The gender pay gap has, rightfully, had a lot of attention in the last year. Here’s a quick overview: Globally, women make 63 percent of what men do. In the United States, the gap is 81 percent. That number is even lower when you look deeper into the pay gaps people of color face. Black women earn 61 percent of what white men do, Native American women earn 58 percent, and Latina women earn 53 percent.
In the September 3, 2019, edition of the Wall Street Journal, Lauren Silva Laughlin brought attention to another gap between women and men in the article “Financial Literacy Has a Gender Gap.” She introduces the reader to a heap of daunting facts and statistics:
• Only 23 percent of women take charge of long-term financial-planning decisions.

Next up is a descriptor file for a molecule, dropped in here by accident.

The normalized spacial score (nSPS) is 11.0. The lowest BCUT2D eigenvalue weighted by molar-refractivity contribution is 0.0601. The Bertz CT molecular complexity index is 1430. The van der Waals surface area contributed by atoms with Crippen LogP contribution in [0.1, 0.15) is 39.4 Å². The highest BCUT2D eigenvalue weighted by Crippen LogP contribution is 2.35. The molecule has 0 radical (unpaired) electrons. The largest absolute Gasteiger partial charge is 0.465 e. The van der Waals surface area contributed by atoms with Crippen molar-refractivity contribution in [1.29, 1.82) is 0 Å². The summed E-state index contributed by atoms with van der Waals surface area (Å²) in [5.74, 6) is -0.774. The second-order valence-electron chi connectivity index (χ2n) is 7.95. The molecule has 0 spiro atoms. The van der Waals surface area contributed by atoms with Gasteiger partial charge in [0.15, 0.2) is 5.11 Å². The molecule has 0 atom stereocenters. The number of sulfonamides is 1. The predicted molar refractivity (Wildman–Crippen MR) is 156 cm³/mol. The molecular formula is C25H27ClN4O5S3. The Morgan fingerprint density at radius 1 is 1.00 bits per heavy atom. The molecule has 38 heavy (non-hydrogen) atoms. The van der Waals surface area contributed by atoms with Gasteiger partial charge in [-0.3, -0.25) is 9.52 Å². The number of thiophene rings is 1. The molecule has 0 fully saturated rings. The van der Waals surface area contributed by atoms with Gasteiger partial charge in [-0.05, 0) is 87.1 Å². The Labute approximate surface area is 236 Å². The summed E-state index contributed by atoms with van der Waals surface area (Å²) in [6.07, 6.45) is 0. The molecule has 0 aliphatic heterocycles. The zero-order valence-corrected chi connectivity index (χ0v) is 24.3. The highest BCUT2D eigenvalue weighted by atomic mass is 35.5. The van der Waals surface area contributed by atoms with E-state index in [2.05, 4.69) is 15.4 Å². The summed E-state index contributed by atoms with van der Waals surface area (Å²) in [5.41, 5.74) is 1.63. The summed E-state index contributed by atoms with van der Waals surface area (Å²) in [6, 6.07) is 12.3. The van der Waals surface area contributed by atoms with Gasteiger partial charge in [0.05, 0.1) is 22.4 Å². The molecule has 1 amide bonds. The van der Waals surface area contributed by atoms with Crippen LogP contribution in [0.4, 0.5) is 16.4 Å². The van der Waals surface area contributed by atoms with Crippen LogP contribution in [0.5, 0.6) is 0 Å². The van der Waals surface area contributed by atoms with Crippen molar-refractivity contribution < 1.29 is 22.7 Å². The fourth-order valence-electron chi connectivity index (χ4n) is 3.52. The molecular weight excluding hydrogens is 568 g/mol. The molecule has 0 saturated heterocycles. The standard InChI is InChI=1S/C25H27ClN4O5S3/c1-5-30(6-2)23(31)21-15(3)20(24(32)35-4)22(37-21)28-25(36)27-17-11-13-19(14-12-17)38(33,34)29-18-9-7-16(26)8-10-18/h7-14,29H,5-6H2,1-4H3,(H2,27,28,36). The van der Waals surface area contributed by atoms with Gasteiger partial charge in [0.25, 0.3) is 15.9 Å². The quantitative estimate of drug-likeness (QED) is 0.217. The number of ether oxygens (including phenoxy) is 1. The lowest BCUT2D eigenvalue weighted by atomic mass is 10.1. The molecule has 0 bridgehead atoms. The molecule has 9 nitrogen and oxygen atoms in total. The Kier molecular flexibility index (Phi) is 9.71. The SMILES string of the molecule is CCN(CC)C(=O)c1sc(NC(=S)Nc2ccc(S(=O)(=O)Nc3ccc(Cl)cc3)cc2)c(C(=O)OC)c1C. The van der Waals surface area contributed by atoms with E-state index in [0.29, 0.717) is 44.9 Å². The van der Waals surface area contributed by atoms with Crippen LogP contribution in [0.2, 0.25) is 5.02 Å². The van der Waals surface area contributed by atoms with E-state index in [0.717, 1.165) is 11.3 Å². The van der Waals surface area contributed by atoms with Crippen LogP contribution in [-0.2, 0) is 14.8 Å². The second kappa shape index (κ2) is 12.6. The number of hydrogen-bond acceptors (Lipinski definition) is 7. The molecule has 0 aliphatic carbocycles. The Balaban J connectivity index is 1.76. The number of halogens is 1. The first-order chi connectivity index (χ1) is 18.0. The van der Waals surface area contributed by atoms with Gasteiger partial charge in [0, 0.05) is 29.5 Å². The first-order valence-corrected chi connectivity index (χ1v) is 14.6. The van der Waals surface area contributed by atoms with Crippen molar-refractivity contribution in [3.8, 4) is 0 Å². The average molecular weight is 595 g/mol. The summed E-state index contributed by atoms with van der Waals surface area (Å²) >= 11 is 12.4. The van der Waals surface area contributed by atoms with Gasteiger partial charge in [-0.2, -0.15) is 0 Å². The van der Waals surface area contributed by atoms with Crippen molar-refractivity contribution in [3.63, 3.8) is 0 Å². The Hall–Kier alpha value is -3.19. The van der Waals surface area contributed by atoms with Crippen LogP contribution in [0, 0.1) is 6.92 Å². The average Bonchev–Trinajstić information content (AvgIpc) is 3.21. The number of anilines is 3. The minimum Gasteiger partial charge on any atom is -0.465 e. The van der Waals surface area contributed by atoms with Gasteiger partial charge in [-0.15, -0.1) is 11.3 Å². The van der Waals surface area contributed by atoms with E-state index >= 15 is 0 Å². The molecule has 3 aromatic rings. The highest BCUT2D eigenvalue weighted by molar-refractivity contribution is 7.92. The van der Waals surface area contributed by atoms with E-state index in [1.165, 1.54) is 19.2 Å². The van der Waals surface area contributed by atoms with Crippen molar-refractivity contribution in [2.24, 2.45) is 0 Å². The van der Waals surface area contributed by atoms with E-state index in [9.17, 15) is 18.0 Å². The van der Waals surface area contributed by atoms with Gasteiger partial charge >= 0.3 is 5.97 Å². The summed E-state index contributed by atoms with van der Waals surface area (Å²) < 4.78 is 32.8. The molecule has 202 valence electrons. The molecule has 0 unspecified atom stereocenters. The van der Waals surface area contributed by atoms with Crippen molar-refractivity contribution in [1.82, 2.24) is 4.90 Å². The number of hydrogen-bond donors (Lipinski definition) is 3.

• Most married women defer to their spouse: 56 percent aged 20–34 and 54 percent older than age 51.
• Women are receiving the majority of college and graduate degrees and are carrying more student debt.
• Men receive financial help from their parents longer than women after age 30: 62 percent of men and 49 percent of women.
• More female seniors are living in poverty than males: 17 percent compared to 12 percent.
• Twice as many women as men in the United States have no money in the stock market.
Business leaders should keep in mind that if they are responsible for training others they should implement financial programs and ensure that women take advantage them. Educate the mentors in your organization about the inclination to talk to men about the financials. Boost the confidence of your employees by teaching them not to undervalue themselves and the work they are doing. If you are a woman, read books, listen to podcasts, and get advice. If a concerted effort is made, the financial literacy gap doesn’t have to take 202 years to dissipate.